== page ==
• Potential Vendors - How should the buying team identify relevant potential vendors and then decide which potential vendors to engage with?
  • Solicitation Vehicle - What type of solicitation vehicle should the buying team use - an RFI, an RFP, or an RFQ? How should the team structure the solicitation document?
  • Demos - How should the buying team structure and conduct demos to make them more relevant and valuable?

The specific content of an effective buying guide will, of course, be dictated by the nature of the product or service and by the size of the required financial investment.

Marketers must also recognize that a buying guide will only instill decision confidence if buyers perceive it to be objective and unbiased. Therefore, when developing a buying guide, marketers must resist the urge to create a document that explicitly or implicitly favors their company's solution. The sole objective of the buying guide should be to help prospective buyers make the best possible decision for their organization.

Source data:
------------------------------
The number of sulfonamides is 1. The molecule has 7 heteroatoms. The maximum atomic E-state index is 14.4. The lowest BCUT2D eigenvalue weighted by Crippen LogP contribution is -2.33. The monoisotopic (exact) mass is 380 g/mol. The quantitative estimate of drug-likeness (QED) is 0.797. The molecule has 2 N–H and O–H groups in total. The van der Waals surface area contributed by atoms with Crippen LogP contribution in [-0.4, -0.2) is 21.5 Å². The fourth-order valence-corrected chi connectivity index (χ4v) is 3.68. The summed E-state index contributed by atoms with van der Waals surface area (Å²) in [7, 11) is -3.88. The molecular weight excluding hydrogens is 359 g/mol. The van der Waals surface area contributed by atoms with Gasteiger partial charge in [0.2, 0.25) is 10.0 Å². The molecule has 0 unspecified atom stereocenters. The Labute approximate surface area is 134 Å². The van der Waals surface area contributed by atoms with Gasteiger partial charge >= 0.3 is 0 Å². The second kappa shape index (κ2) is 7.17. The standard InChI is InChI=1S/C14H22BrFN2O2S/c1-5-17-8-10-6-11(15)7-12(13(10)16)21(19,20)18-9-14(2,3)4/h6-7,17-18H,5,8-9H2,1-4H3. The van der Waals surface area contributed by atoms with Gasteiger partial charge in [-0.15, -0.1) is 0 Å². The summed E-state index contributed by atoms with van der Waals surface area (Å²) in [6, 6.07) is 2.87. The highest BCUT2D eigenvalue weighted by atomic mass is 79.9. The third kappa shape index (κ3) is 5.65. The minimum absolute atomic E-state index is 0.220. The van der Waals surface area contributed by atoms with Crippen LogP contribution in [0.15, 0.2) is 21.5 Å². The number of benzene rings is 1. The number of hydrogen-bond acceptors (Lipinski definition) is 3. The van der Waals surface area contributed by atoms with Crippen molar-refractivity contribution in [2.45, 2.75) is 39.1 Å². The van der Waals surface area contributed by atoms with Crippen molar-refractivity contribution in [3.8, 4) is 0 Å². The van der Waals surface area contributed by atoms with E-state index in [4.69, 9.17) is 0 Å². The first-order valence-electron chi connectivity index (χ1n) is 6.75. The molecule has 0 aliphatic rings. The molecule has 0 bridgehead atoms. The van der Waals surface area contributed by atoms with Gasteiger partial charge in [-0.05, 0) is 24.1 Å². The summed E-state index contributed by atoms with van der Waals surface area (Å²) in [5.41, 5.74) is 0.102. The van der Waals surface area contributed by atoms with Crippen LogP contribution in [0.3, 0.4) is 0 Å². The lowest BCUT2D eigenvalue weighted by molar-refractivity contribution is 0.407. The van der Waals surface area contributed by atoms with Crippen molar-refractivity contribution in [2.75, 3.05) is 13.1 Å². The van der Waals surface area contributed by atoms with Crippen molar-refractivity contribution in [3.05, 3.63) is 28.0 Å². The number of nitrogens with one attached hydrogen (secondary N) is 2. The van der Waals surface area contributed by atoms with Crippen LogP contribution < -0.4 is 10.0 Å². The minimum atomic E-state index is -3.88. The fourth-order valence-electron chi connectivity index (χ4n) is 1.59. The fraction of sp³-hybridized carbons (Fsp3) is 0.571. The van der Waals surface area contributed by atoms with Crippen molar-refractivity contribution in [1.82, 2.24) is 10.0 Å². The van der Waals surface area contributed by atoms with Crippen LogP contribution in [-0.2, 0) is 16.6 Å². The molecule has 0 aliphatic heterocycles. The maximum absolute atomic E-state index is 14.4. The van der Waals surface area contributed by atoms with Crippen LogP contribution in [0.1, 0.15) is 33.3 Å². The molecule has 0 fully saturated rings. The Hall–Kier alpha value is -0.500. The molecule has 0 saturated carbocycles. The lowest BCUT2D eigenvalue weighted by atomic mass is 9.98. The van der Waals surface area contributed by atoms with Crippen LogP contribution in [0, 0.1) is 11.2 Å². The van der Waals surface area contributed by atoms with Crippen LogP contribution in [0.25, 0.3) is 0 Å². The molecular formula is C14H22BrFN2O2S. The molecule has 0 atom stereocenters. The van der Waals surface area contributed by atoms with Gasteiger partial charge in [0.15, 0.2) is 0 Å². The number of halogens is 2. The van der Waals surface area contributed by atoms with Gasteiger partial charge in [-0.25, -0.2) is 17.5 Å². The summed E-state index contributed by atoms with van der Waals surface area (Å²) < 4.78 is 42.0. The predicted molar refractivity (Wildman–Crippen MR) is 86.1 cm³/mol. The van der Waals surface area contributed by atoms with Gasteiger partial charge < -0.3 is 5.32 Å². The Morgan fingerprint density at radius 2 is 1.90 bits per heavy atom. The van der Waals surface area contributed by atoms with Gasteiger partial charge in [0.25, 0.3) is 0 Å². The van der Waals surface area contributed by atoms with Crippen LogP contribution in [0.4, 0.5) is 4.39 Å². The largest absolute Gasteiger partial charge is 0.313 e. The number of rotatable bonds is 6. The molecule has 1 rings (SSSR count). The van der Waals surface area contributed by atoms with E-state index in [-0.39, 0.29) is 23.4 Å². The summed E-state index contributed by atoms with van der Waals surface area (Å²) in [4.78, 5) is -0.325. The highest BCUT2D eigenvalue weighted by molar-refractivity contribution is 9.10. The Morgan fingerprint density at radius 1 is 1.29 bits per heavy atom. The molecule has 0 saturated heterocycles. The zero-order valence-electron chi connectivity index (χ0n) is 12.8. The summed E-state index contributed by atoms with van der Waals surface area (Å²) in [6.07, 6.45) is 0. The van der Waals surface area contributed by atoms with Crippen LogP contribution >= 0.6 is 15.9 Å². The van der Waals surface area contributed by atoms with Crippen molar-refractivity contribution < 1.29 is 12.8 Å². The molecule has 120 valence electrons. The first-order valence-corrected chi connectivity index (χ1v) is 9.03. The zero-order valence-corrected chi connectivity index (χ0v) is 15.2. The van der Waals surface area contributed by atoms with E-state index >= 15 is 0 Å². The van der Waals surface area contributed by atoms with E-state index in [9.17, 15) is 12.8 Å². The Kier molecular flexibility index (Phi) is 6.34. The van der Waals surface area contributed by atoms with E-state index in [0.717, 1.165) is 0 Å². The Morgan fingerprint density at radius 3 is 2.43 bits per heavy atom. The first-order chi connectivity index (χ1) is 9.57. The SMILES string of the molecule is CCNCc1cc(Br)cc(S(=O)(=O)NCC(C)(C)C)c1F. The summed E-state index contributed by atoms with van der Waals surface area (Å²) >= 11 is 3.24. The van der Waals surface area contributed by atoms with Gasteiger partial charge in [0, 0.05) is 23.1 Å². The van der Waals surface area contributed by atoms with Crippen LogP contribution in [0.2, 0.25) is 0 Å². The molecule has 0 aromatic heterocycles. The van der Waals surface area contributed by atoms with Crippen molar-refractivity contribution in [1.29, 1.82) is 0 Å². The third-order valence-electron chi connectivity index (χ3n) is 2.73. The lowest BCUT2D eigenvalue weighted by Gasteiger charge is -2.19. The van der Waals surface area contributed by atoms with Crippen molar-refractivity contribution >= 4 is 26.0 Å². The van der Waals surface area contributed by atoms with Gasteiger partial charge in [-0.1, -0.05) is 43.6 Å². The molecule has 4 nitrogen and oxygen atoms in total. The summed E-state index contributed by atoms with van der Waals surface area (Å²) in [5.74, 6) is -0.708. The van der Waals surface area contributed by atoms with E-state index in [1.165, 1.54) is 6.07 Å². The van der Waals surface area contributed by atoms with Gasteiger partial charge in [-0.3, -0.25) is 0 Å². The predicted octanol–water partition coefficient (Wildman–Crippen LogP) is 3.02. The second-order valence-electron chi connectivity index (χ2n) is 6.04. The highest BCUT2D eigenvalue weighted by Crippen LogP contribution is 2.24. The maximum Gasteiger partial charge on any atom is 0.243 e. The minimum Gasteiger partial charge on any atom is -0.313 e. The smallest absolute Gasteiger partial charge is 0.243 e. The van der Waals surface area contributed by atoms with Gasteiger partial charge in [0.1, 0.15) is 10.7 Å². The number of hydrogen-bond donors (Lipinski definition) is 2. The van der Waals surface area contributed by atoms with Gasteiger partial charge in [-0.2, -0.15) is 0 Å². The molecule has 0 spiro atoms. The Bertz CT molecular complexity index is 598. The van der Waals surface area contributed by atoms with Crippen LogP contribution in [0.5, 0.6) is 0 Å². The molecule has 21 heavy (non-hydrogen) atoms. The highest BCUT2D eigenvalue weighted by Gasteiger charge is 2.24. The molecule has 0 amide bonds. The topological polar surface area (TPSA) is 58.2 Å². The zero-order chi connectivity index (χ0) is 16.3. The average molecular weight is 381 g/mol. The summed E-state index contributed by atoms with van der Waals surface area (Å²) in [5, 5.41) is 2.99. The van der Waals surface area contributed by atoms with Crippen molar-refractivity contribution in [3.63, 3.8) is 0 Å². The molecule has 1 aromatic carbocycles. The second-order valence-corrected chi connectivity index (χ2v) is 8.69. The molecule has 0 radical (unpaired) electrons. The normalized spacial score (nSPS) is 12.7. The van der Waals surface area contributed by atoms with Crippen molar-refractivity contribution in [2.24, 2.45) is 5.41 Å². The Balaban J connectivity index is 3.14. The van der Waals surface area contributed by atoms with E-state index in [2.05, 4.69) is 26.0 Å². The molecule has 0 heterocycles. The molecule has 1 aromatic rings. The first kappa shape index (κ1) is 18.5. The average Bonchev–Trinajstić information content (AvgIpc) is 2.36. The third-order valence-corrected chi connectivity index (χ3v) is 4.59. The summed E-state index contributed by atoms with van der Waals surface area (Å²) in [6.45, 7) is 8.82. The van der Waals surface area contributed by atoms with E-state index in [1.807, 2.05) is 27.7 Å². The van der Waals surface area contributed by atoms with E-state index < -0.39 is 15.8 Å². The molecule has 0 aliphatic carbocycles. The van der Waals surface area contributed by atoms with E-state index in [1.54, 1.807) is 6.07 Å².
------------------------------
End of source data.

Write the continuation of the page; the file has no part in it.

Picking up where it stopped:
Top illustration courtesy of Chris & Karen Highland via Flickr (CC).


Republished with author's permission from original post.

David Dodd
David Dodd is a B2B business and marketing strategist, author, and marketing content developer. He works with companies to develop and implement marketing strategies and programs that use compelling content to convert prospects into buyers.